In an unexpected move, the Obama administration officially announced today that it will issue a Presidential Memorandum to the U.S. Department of Labor (DOL) instructing its Secretary to update regulations regarding overtime protection for workers under the FLSA. Any changes to the regulation would be the first since 2004, when the Bush administration increased the minimum weekly salary for overtime-exempt workers to $455 per week.
While the FLSA requires employers to pay most employees overtime pay, Section 13 provides an exemption from overtime pay for employees employed as bona fide executive, administrative, professional, and outside sales employees (commonly referred to as the “white collar” exemptions). Under current regulations, to qualify for the “white-collar” exemptions, employees must be paid at least $455 per week on a salary basis and their job duties must meet specific tests outlined in DOL regulations. Of course, job titles alone do not determine whether employees are exempt from the overtime requirement. In general, “exempt” employee duties must include managing a part of a business, supervising other employees, exercising independent judgment on significant matters, or utilizing advanced knowledge. This latest initiative is expected to seek to tighten the qualifications for these white collar exemptions to make it more difficult for employers to avoid paying overtime.
While promising to order a full modernization of existing regulations, the White House focuses on the salary threshold and indicates this amount will be increased. In particular, it notes that the $455 amount, up from $250 in 1975, is the equivalent of $561 in today’s dollars, and observes that states like New York and California have set their own, higher salary thresholds. The Presidential Memorandum also will direct the Secretary of Labor to “simplify” overtime rules to make them easier to understand and apply.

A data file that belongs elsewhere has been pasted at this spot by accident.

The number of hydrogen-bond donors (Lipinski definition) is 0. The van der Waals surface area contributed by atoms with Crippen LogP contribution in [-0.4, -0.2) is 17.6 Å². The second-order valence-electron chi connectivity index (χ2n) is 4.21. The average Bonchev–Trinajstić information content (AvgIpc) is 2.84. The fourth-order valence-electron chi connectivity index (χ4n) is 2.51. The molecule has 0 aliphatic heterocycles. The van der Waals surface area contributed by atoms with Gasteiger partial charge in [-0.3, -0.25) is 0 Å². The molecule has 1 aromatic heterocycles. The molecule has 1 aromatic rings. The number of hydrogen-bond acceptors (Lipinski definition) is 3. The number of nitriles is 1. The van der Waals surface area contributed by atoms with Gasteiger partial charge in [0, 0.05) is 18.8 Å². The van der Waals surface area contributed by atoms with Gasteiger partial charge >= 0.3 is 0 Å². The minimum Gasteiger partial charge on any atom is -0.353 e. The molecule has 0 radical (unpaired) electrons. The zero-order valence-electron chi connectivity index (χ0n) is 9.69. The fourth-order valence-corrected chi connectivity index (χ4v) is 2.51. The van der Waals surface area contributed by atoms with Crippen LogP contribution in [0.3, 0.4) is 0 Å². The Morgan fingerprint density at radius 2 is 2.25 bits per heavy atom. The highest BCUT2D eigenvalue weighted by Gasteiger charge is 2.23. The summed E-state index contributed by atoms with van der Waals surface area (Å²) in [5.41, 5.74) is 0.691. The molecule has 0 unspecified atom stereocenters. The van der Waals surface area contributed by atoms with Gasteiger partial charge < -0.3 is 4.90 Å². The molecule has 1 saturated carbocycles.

Whether the DOL seeks to raise the income threshold or tighten the duties requirements (or both), any such move will likely have a substantial impact on employers by expanding the range of workers entitled to overtime pay. While employers must view this initiative with caution, the impact is not likely to be immediate. Employers should have some time to prepare for (and respond to) whatever proposal is ultimately unveiled by the DOL. The 2004 revisions to the FLSA regulations took the DOL nearly two years to implement from the preparation of initial draft changes to sifting through tens of thousands of public comments and following protocols established by the Office of Management and Budget for final approval. Nonetheless, with less than two years left in the Obama administration, we will keep a close watch for announcements about proposed rule changes and provide further guidance as appropriate.